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Friday, August 19, 2005

Ripping of MP3s

The Intellectual Property Office of Singapore clarified in the press today that owners of (music) CDs are not allowed, under the copyright law, to "rip" the tracks to MP3s for listening on MP3 players. This has obviously caused an uproar in Singapore, especially among the tech-happy youth. Are iPodders and Zen Micronians in danger of possessing white elephants?

What about fair use? In the United States, a consumer may use a legally purchased medium (book, music, video) as he sees fit, e.g. exporting to a different format from the original. It turns out that there's no such thing in Singapore, in spite of our free trade agreement with the United States.

So what's an iPodder, like me, to do? Well, I think I've spotted a loophole in IPOS' rule. What is it?

Ha, you really expect me to tell you? In a public forum?



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paddychicken said...

Hey is this online anywhere and do you have a link to it? I'd like to see it for myself but it's not on the IPOS site.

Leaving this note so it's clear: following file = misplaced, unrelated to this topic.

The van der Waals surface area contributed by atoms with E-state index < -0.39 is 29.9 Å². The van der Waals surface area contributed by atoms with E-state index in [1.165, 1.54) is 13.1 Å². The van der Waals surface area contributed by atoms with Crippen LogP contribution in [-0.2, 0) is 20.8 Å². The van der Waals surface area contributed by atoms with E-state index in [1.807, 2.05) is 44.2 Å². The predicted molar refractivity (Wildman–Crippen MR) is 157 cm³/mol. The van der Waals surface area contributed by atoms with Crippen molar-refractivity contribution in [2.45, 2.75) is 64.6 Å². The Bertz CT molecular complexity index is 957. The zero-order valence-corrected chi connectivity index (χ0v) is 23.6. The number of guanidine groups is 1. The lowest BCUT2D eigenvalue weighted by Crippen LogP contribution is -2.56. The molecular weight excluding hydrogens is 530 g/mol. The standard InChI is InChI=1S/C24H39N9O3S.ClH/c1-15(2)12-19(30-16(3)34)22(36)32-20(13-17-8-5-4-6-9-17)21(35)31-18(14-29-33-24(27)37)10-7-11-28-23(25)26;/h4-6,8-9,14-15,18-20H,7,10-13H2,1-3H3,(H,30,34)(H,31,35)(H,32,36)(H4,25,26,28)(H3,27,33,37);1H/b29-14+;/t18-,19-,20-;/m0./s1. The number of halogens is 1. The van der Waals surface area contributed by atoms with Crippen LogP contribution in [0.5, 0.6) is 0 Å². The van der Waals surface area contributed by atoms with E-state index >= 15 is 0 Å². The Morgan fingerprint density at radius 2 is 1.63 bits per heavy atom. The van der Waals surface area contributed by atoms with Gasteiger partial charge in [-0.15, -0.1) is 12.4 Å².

Sivasothi said... I could find on IPOS site was this:

"It could be an infringement for commercial advantage if a person copies and recompiles music CDs as a service or reproduces music compilation for sale as a business."


Chin said...

Hey I ripped mine into aac and not mp3. Does it count?

Yuhui said...

paddychicken: It's in the newspapers, I also couldn't find it on the website, maybe it'll be updated soon.

sivasothi: Thanks for the link!

chin: If I knew the answer to that, I'd be working in IPOS, haha.

Indi said...

i never agree with the term Rip because when you make an MP3 from a WAV file in a CD the file sizes become compressed.

Ripping sounds very different from compressing.

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